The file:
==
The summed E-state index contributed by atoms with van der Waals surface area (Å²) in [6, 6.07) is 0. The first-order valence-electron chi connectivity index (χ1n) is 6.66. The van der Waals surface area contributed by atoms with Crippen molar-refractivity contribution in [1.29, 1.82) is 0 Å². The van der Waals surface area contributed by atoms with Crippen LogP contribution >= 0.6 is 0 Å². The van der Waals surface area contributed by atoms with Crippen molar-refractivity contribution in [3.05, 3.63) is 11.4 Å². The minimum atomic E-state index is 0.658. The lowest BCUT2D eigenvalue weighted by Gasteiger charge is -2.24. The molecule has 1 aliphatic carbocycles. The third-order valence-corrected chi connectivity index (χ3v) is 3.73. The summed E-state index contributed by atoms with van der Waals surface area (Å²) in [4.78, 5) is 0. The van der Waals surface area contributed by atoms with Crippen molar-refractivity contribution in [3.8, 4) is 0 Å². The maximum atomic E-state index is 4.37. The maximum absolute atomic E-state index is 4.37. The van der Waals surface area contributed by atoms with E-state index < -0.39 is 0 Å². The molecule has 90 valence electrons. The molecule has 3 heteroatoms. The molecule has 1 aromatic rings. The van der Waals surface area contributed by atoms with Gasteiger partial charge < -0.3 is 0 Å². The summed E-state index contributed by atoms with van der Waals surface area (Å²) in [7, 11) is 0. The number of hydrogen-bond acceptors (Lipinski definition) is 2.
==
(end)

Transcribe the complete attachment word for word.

The summed E-state index contributed by atoms with van der Waals surface area (Å²) in [6, 6.07) is 0. The first-order valence-electron chi connectivity index (χ1n) is 6.66. The van der Waals surface area contributed by atoms with Crippen molar-refractivity contribution in [1.29, 1.82) is 0 Å². The van der Waals surface area contributed by atoms with Crippen LogP contribution >= 0.6 is 0 Å². The van der Waals surface area contributed by atoms with Crippen molar-refractivity contribution in [3.05, 3.63) is 11.4 Å². The minimum atomic E-state index is 0.658. The lowest BCUT2D eigenvalue weighted by Gasteiger charge is -2.24. The molecule has 1 aliphatic carbocycles. The third-order valence-corrected chi connectivity index (χ3v) is 3.73. The summed E-state index contributed by atoms with van der Waals surface area (Å²) in [4.78, 5) is 0. The van der Waals surface area contributed by atoms with Crippen molar-refractivity contribution in [3.8, 4) is 0 Å². The maximum atomic E-state index is 4.37. The maximum absolute atomic E-state index is 4.37. The van der Waals surface area contributed by atoms with E-state index < -0.39 is 0 Å². The molecule has 90 valence electrons. The molecule has 3 heteroatoms. The molecule has 1 aromatic rings. The van der Waals surface area contributed by atoms with Gasteiger partial charge < -0.3 is 0 Å². The summed E-state index contributed by atoms with van der Waals surface area (Å²) in [7, 11) is 0. The number of hydrogen-bond acceptors (Lipinski definition) is 2.